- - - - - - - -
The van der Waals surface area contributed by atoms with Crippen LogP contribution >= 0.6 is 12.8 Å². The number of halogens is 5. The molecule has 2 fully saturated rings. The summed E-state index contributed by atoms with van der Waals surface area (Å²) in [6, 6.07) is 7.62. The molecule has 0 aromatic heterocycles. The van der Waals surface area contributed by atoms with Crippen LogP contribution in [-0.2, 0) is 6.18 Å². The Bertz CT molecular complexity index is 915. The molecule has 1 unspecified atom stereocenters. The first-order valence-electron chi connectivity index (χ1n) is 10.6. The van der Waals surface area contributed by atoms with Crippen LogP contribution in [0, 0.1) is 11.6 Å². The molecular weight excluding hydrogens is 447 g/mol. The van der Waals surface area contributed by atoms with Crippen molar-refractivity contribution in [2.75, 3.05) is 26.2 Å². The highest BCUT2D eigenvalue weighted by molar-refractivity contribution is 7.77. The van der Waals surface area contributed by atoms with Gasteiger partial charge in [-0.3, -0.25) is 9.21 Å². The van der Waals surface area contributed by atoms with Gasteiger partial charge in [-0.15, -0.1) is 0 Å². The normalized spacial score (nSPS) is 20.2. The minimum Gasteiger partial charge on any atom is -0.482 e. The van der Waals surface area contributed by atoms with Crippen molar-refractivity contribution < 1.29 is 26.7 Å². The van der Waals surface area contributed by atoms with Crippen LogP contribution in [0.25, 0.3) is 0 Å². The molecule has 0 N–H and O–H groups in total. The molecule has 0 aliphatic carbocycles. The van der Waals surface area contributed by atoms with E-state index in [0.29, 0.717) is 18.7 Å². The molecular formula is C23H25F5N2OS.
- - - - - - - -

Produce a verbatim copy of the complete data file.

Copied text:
The van der Waals surface area contributed by atoms with Crippen LogP contribution >= 0.6 is 12.8 Å². The number of halogens is 5. The molecule has 2 fully saturated rings. The summed E-state index contributed by atoms with van der Waals surface area (Å²) in [6, 6.07) is 7.62. The molecule has 0 aromatic heterocycles. The van der Waals surface area contributed by atoms with Crippen LogP contribution in [-0.2, 0) is 6.18 Å². The Bertz CT molecular complexity index is 915. The molecule has 1 unspecified atom stereocenters. The first-order valence-electron chi connectivity index (χ1n) is 10.6. The van der Waals surface area contributed by atoms with Crippen LogP contribution in [0, 0.1) is 11.6 Å². The molecular weight excluding hydrogens is 447 g/mol. The van der Waals surface area contributed by atoms with Crippen molar-refractivity contribution in [2.75, 3.05) is 26.2 Å². The highest BCUT2D eigenvalue weighted by molar-refractivity contribution is 7.77. The van der Waals surface area contributed by atoms with Gasteiger partial charge in [-0.3, -0.25) is 9.21 Å². The van der Waals surface area contributed by atoms with Gasteiger partial charge in [-0.15, -0.1) is 0 Å². The normalized spacial score (nSPS) is 20.2. The minimum Gasteiger partial charge on any atom is -0.482 e. The van der Waals surface area contributed by atoms with Crippen molar-refractivity contribution < 1.29 is 26.7 Å². The van der Waals surface area contributed by atoms with Crippen LogP contribution in [0.25, 0.3) is 0 Å². The molecule has 0 N–H and O–H groups in total. The molecule has 0 aliphatic carbocycles. The van der Waals surface area contributed by atoms with E-state index in [0.29, 0.717) is 18.7 Å². The molecular formula is C23H25F5N2OS.